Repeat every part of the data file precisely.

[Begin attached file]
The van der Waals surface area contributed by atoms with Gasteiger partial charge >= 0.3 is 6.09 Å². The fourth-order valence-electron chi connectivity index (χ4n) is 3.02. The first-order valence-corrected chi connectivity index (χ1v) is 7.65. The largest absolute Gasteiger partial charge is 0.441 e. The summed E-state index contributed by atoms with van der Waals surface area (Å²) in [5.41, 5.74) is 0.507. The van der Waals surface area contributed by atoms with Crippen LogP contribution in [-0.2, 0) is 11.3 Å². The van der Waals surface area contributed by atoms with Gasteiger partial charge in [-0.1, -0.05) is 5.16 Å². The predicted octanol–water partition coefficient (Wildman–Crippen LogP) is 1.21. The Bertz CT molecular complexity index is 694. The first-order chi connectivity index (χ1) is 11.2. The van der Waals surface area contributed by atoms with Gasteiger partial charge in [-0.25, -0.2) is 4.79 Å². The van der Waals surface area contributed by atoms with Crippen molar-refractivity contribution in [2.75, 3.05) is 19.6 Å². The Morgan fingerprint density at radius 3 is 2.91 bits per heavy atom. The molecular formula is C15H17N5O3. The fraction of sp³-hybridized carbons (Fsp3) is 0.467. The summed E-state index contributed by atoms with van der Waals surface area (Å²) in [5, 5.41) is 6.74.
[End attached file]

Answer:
The van der Waals surface area contributed by atoms with Gasteiger partial charge >= 0.3 is 6.09 Å². The fourth-order valence-electron chi connectivity index (χ4n) is 3.02. The first-order valence-corrected chi connectivity index (χ1v) is 7.65. The largest absolute Gasteiger partial charge is 0.441 e. The summed E-state index contributed by atoms with van der Waals surface area (Å²) in [5.41, 5.74) is 0.507. The van der Waals surface area contributed by atoms with Crippen LogP contribution in [-0.2, 0) is 11.3 Å². The van der Waals surface area contributed by atoms with Gasteiger partial charge in [-0.1, -0.05) is 5.16 Å². The predicted octanol–water partition coefficient (Wildman–Crippen LogP) is 1.21. The Bertz CT molecular complexity index is 694. The first-order chi connectivity index (χ1) is 11.2. The van der Waals surface area contributed by atoms with Gasteiger partial charge in [-0.25, -0.2) is 4.79 Å². The van der Waals surface area contributed by atoms with Crippen molar-refractivity contribution in [2.75, 3.05) is 19.6 Å². The Morgan fingerprint density at radius 3 is 2.91 bits per heavy atom. The molecular formula is C15H17N5O3. The fraction of sp³-hybridized carbons (Fsp3) is 0.467. The summed E-state index contributed by atoms with van der Waals surface area (Å²) in [5, 5.41) is 6.74.